What we’re witnessing is the wrenching of suicide from the sphere of moral judgement. Sure, society generally still believes that suicide is a sad event, and it tries to tackle it. But it increasingly does so in a narrowly technical way. Some officials now treat suicide as something akin to SATS exam results, setting themselves targets for reducing the scale of the problem. ‘Reduce the suicide rate between 2002 and 2013 by 20 per cent’: that has been the Scottish government’s target over the past decade, as if suicide were like road accidents – something that might be pretty straightforwardly reduced through a few technical interventions. But of course, a suicide is not the same as a car crash. It raises infinitely more moral questions than an accident ever could – moral questions about the relationship between the individual and the community, about the social cohesion of society, about the value of life. To implement technical suicide-reduction strategies while simultaneously chastising any moral criticism of suicide is profoundly self-defeating, for without a moral position on suicide it is impossible truly to understand this act, far less to send a signal about its wrongness and destructiveness.
But today, it’s even worse than society simply refusing to judge suicide – increasingly, society implicitly celebrates suicide, treating it effectively as a legitimate lifestyle choice. That Daily Mirror article which in the wake of Robin Williams’ death said suicide is ‘NOT selfish’ went even further – it described people who commit suicide in response to feelings of depression as ‘incredibly brave’ and ‘unbelievably selfless’. In short, suicide can be a moral good. This view has received social and governmental sanction in recent years through the legalisation of assisted suicide – or ‘the right to die’ – in more and more Western nations. Today, not only does society refuse to judge suicide – it actually aids and abets suicide, providing to its citizens something which Aldous Huxley only fantasised about in Brave New World: ‘suicide buildings’ in which an individual who wants off this mortal coil is actively assisted by officialdom.
In some European countries, one of the legitimate criterion for being granted an assisted suicide is that you are ‘tired of life’. ‘Tired of life’ – that sad phrase captures very well what is motoring today’s separation of suicide from moral judgement and the creeping treatment of suicide as possibly good, possibly brave. It is society-in-general’s tiredness with life, its disillusionment with humanity, which has led to the ringfencing of suicide from moral criticism. Ours is an era in which humanity is seen as a burden, as an ugly ‘eco-footprint’ on the planet, as a usurper of nature and waster of resources; in which the birth of more babies leads to doom-mongering about out-of-control population growth and in which the medicine-assisted breakthrough of longer life leads to handwringing about a ‘silver tsunami’ of grasping old people taking up too much space and stuff. It isn’t only some individuals who are ‘tired of life’ – society itself now frequently expresses a sense of exhaustion with life, with humanity, with the human project itself, and this has unquestionably contributed to the rehabilitation of suicide as an understandable and possibly even legitimate act.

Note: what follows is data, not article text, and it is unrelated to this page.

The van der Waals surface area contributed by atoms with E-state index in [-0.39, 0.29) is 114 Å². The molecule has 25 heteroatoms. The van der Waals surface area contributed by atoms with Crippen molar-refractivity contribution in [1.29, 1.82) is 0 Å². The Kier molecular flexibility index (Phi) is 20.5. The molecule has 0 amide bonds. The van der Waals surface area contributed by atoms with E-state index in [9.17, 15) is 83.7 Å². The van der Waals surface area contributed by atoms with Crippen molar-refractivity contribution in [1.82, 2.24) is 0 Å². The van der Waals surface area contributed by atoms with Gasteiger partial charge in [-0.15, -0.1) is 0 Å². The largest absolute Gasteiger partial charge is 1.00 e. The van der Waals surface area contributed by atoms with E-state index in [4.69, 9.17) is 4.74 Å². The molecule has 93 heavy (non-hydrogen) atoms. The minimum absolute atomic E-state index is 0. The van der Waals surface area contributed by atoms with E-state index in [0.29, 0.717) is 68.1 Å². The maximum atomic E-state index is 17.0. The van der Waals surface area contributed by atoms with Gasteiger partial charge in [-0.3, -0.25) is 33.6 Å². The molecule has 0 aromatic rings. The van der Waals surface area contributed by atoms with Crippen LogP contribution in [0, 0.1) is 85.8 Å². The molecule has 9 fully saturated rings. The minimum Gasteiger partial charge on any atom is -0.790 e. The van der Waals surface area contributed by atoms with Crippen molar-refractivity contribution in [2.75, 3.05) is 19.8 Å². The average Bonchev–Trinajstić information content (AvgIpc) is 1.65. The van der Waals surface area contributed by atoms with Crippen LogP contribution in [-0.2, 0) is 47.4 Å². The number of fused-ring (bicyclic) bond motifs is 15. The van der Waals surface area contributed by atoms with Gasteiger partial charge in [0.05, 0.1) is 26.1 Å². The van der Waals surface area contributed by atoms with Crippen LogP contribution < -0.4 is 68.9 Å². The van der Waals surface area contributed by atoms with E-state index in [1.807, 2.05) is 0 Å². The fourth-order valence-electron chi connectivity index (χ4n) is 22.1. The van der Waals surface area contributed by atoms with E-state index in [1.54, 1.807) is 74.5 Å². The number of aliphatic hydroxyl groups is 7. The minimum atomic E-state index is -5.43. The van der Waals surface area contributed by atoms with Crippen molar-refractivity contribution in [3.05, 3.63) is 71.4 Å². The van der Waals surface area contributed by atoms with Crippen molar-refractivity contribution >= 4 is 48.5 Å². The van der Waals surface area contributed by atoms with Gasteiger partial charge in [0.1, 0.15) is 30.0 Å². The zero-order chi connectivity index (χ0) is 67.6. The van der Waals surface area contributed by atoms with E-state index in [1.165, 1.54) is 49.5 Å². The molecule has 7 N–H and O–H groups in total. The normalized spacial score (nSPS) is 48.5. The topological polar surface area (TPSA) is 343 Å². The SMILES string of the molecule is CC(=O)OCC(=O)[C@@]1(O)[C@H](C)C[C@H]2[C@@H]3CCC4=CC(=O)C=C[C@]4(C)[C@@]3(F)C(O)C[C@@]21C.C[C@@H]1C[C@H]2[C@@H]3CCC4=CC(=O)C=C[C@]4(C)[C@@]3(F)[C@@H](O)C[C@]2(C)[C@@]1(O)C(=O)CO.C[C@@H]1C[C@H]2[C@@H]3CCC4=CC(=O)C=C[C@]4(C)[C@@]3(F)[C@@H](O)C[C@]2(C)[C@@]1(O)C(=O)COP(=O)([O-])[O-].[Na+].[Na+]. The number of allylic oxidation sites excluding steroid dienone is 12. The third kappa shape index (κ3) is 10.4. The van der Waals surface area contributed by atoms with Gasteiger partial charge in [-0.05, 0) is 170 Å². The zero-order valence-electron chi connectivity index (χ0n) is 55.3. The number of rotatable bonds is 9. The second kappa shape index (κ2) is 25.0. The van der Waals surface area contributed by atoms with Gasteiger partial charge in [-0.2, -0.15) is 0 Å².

This is bad, because how society responds to a suicide is incredibly important. It is no good having suicide-reduction schemes or lists of words journalists covering suicide should avoid using if at the same time you emit a subtle but distinctive signal that says suicide is beyond moral critique. That can only help to normalise suicide, to treat it as just another form of behaviour. But it isn’t just another form of behaviour. It’s an act that ought to feel devastating to us all, because it speaks to a profound rupture between an individual and the community, between an individual and us, even if we did not personally know him. In the words of the twentieth-century writer GK Chesterton, ‘The man who kills a man, kills a man. The man who kills himself kills all men, for as far as he is concerned he wipes out the world.’ As a humanist, I can understand why some individuals choose to end their lives, and I can empathise with deeply troubled individuals like Robin Williams. But as a humanist I also want to assert, as loudly as possible, the wrongness of suicide, to say that it is wicked and immoral and a betrayal of human values, to say that I am angry about what Williams did to himself and to the world. Suicide harms individuals and it harms society. Choose life.
Brendan O’Neill is editor of spiked.